Happy New Year! We’ll leave it to others to debate whether 2020 is the end of one decade or the beginning of the next. Instead, we already are looking ahead for what the year will bring in the way of engaging healthcare IT to improve patient outcomes.
What are the “standard” New Year’s resolutions? Lose weight. Be healthier. They are, at a level, similar to what we in the healthcare IT community often set out to do: “create standards,” “improve interoperability.”
However, the enormity of what we are trying to do becomes overwhelming. The goals are too big and often not quantifiable. That makes it easier to quit. “Forget it! I can’t do that.”
That is a vicious cycle that swirls downward. Instead, let’s consider the virtuous circle: small victories that fuel other small victories that, over time, meet bigger goals.
Breaking big-picture goals into smaller chunks makes them easier to tackle. Experts suggest such things as eliminating soda six days a week or making a commitment to exercise for 20 minutes a day as ways to tackle “get healthy/lose weight.”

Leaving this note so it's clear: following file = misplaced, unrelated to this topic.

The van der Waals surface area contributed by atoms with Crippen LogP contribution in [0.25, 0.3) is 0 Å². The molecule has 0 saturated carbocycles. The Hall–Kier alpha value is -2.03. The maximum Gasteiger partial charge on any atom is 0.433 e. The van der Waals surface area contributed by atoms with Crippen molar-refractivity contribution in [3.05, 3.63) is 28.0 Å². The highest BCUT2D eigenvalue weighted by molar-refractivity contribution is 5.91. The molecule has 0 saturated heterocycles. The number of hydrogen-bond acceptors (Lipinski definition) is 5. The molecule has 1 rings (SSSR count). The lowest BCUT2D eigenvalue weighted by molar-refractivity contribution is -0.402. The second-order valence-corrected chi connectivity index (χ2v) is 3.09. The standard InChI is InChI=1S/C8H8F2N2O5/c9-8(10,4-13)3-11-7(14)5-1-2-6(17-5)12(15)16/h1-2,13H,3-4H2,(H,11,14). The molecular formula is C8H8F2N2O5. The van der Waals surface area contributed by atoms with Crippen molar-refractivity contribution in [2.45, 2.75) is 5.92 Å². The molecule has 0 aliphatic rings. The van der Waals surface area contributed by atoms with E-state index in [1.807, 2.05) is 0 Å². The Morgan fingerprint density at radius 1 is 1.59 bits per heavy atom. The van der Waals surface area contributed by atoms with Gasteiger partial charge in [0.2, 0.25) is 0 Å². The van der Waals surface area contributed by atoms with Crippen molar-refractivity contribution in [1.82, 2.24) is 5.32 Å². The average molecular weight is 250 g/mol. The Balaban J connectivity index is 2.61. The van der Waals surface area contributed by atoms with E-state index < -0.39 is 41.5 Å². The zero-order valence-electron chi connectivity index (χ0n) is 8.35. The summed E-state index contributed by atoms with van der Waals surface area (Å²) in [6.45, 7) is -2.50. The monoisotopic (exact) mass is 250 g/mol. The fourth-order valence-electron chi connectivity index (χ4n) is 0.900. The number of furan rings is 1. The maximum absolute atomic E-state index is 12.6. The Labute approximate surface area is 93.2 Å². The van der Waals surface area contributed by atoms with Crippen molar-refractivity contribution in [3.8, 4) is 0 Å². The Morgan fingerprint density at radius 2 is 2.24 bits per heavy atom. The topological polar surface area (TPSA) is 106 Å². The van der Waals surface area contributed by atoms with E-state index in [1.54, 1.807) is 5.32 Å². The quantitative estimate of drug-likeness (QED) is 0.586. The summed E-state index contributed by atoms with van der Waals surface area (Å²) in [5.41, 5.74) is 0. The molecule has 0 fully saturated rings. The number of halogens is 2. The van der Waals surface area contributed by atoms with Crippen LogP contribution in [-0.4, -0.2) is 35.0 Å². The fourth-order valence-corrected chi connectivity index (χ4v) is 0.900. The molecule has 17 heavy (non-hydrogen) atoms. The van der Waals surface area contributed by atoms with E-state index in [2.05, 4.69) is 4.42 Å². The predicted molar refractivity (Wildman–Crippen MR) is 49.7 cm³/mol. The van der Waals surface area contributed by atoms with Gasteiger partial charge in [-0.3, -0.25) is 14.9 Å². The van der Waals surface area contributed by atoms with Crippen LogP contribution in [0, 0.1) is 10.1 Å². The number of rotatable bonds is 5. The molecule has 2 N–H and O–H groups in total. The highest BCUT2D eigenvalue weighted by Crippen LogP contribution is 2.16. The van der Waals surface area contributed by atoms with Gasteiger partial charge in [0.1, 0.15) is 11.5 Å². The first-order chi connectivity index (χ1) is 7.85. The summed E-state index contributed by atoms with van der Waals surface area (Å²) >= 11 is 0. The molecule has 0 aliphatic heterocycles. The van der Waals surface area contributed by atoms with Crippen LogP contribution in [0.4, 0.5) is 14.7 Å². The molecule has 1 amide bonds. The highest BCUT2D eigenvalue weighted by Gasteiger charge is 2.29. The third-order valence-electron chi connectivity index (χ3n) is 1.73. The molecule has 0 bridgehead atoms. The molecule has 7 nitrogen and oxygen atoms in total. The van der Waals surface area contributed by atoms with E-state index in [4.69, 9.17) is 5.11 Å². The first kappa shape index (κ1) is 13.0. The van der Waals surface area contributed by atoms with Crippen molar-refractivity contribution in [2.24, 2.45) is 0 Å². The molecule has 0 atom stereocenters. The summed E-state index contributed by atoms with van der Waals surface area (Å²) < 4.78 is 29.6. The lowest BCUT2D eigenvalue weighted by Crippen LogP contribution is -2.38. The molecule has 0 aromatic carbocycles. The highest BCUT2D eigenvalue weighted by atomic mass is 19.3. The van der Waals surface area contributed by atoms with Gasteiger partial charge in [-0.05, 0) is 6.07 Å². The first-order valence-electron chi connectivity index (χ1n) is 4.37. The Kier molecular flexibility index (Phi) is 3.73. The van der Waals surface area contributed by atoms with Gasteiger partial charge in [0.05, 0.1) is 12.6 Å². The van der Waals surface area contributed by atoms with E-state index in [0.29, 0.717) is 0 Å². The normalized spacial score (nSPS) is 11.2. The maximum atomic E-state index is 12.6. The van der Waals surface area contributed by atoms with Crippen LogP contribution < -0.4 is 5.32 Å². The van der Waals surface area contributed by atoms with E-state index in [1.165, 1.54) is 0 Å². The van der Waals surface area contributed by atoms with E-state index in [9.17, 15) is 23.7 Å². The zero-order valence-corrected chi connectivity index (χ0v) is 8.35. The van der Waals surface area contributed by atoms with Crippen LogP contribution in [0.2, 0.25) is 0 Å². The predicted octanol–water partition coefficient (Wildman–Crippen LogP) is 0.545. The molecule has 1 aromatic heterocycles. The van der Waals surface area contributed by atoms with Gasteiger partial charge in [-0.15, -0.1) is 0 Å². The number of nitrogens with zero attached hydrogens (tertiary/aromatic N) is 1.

So, we wanted to propose a few things we believe could move the healthcare IT community forward with its goals. They are focused and – aside from politics or financial interests (which aren’t mutually exclusive, of course) – doable in relatively short order if resources were purposefully allocated to them.
Establish a uniform national patient ID – This is a financially fueled political hot potato that’s been cynically buried under the “privacy” red herring. Other countries have done it; the United States can – and should – too.
Settle on a patient-matching system – If #1 won’t happen, there’s no reason the medical community can’t agree to use what amount to “patient-matching” systems in other industries (and particularly, the financial-services industry). “Healthcare is different” is a tired mantra. Credit-card companies are equally beholden to protect customers’ data and obviously are selfishly incentivized to ensure the money they process goes to the right places.
Adopt meaningful care coordination – It’s important for all the caregivers involved in treating a patient, and especially one with chronic conditions, to have meaningful access to what the others are doing. The increased use of open-source, scalable systems even in smaller care “circles” may demonstrate the value care-coordination tools can bring to bear and encourage their use more extensively.
All three of these items are critically important because they potentially impact patient safety. At the least, they present the potential for missed or overlapping care, which can escalate costs and diminish best-case outcomes. We wrote a good deal about No. 2 in 2019; expect No. 3 to be a focus this year.
What are the three items you want to see tackled in 2020? We look forward to hearing from you and discussing those things in person over the course of the year.